1 9 7 5 – 1 9 7 6 (UK)
1 9 8 6 – 1 9 8 7 (UK)
56 x 5 minute episodes
3 x specials
BBC cameraman Michael Bond bought a toy bear from a London’s Selfridges store for his wife and living near Paddington railway station at the time, they named him Paddington.
Bond began to write stories about the creature and the first of many Paddington books was published in 1958.
Bond received several approaches to turn Paddington into a TV star, with the FilmFair company and animator Ivor Wood finally producing a series in 1975.
An innovative technique placed a loveable 3D bear puppet in a 3D part-drawn setting populated by 2D human figures, ensuring that Paddington was always the centre of attention.
Wood’s puppet was based on the original book illustrations of Peggy Fortnum, as well as an officially approved soft toy made by Gabrielle Designs, a small company which had been started by Shirley and Eddie Clarkson (parents of future Top Gear presenter, Jeremy Clarkson) from a spare room of their home.
The series of five-minute adventures were shown just ahead of the evening news and episodes usually saw Paddington lend a well-meaning hand but cause chaos through misunderstanding.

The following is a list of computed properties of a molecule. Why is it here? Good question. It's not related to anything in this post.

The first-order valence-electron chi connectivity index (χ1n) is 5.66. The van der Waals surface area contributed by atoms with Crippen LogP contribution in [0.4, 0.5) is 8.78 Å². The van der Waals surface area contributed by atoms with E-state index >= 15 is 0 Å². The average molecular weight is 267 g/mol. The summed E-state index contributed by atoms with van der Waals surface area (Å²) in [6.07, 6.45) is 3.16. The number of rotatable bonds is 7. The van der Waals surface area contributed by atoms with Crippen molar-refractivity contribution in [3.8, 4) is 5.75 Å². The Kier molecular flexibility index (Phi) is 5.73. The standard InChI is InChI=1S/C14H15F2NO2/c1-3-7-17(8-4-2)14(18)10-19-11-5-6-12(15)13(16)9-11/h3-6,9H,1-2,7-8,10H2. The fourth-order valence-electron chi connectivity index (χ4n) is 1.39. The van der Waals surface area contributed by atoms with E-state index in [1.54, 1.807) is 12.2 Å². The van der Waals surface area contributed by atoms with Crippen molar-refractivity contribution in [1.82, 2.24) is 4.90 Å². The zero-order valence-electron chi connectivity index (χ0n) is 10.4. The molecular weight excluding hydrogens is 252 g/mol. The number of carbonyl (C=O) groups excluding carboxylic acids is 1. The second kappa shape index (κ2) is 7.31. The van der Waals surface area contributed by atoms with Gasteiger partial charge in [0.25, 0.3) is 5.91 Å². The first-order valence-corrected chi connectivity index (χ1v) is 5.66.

In the resulting uproar, Paddington would remain terribly, politely English, thanks to a voiceover from distinguished actor Michael Hordern.
Often, discretion would prove the better part of valour and he would hurriedly depart the scene of the crime.
Several successful series were made and in 1979 Paddington won a silver medal at the New York Film and Television Festival. FilmFair later produced three half-hour specials in the 1980s.
Central and Hanna-Barbera produced the Americanised Paddington Bear cartoon series in 1990, and Canadian company Cinar produced The Adventures of Paddington Bear in 1997. Both sold worldwide but their animation was fairly undistinguished in comparison to Wood’s.